I’ve occasionally considered a Miata to replace my 1975 for a while now, but I’ve never considered them for long because the NA/NB were reputed to be too small for my 6’2″ frame and the NC is just too portly.
The ND on the other hand, now that’s interesting. Very interesting. But I’m not quite ready to pull the trigger.
Over the weekend, somebody posted to craigslist a 1999 Mazda Miata, Green Mica, with leather interior. I won’t fit, but here’s a chance to confirm that, right? So I ask the guy if I can check out his car and possibly drive it. Initial impressions match the description. Paint is good, I don’t see any visible signs of corrosion, the engine is sound and the exhaust has a lovely tone. The white gauges are easy to read and perfectly visible from the driver’s seat. The top goes down easily. Off we go.
It drives just as I have heard it does. It’s not quick, but it’s not terribly slow. Like my MG, it’s fun to drive at speeds that are close to the speed limit or just slightly above. The smile it puts on the driver’s face is genuine. It’s a good car, I fit, and the price, while a little high, can probably be negotiated down to something reasonable.
More power and better technology. Slam dunk, right?
The MG? What does it offer? Well, to start, despite 24 years of progression between my 41 year old car and this relative youngster, the handling on the MG isn’t really any worse than the MX-5. Sure, it’s got cart springs in back and the design of Armstrong lever shocks dates back to the ’30s, but it all works and it works pretty well. I just spent an entire winter carefully rebuilding all the worn out parts in the front end and I can tell. This car used to love corners and last year I noticed it … didn’t. Today, I confirmed the love is back. The MG also offers history. I’ve owned this car for 16 years. I’ve replaced the engine, carpets, seat upholstery, door panels, cooling system, heater core, and the entire suspension with my own hands. My grandfather gave me an inheritance that is at least partially went into this car. It’s a part of me. And given how much blood I’ve lost to sharp parts, I’m a part of this car.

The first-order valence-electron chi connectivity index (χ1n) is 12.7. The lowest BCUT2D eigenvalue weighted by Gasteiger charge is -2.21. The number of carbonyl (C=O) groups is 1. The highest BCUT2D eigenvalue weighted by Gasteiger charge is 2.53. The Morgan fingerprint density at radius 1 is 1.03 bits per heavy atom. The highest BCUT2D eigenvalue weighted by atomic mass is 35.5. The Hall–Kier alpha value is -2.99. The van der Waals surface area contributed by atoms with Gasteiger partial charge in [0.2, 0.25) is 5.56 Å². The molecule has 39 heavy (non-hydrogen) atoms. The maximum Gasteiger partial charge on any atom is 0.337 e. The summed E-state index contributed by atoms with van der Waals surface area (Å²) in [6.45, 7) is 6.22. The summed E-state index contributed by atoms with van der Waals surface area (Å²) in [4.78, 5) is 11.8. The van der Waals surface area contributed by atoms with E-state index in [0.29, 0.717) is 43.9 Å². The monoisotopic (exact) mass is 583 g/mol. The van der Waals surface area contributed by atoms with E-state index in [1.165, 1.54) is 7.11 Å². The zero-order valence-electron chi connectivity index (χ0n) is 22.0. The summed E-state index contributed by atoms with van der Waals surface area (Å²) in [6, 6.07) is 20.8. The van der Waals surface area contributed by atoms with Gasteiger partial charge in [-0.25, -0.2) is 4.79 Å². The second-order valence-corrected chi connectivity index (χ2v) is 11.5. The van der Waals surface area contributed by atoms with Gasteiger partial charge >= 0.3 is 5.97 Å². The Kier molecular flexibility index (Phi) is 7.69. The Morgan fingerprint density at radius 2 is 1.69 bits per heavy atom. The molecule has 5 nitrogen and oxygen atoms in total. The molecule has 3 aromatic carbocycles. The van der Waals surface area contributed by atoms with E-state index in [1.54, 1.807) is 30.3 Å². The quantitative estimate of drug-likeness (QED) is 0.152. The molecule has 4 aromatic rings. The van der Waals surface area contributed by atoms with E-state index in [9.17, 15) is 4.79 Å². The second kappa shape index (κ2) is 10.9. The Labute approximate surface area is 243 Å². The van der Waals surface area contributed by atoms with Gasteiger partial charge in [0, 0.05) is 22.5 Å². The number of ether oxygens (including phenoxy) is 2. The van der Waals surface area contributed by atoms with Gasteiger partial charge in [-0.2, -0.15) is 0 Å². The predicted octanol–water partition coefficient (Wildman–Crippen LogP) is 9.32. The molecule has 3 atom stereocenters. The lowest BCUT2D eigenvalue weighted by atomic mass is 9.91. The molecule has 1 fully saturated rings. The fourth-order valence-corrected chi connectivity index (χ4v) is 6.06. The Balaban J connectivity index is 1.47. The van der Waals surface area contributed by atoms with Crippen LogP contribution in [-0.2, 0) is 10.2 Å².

The Mazda offers none of that history. What it does offer is stuff that is easier to quantify. Twice as much power (the MG is woefully underpowered in the modern world, this cannot be over-emphasized). Significantly better gas mileage. A four-wheel independent suspension that provides good handling and doesn’t send every bump into your spine or go slightly crazy if you hit a bump mid-corner. Fuel Injection (love SU carbs. Hate the warm-up period). Airbags. Limited slip differential. Leather seats. A cupholder (just one, let’s not get crazy). A roof that can be closed with one hand—hell a roof that can be fully closed, period. Twin overhead cams using solid lifters—no valve adjustments. Heat that works. Windshield wipers that work. Washer jets that work (all three of these “work” in the MG, but not well enough to be of any use). It can be modified to carry my bike rack. Japanese cars of the late 90s have reliable wiring, engines that don’t leak oil, transmissions that don’t leak oil, and differentials that don’t have to be rebuilt every 30000 miles. Finally, there are the things I don’t even care about, like Cruise Control, Power Steering, power locks and windows, and (possibly) Air conditioning.
I’m torn. It’s the classic battle of sentimentality vs practical reality.
There’s always the third option. I stick on my original plan and get the ND Miata, which offers all of the advantages of the NB I’m considering, plus another 17 years of development, even more power, even better gas mileage, even better looks, and even more car payments. The thing is, the NA/NB are considered to be phenomenal cars and I only discounted them before because “I didn’t fit.” Now that I know I do fit, it’s hard not to look at them in a new light. And to bolster the argument, unlike the new one, the NB is available in green.
At this point, the plan is to ask Carl and Imported Car Services to inspect it, and maybe he’ll find something wrong and make the decision easy. I’ll know soon enough.
March 29th Update: Carl looked at the car, told me “I need to buy this car” and then told me everything I’d have to fix right away: a timing belt and the brakes. Yeah, that’s not enough to stop a purchase. So now I own two convertibles and a Subaru. It’s a bit excessive.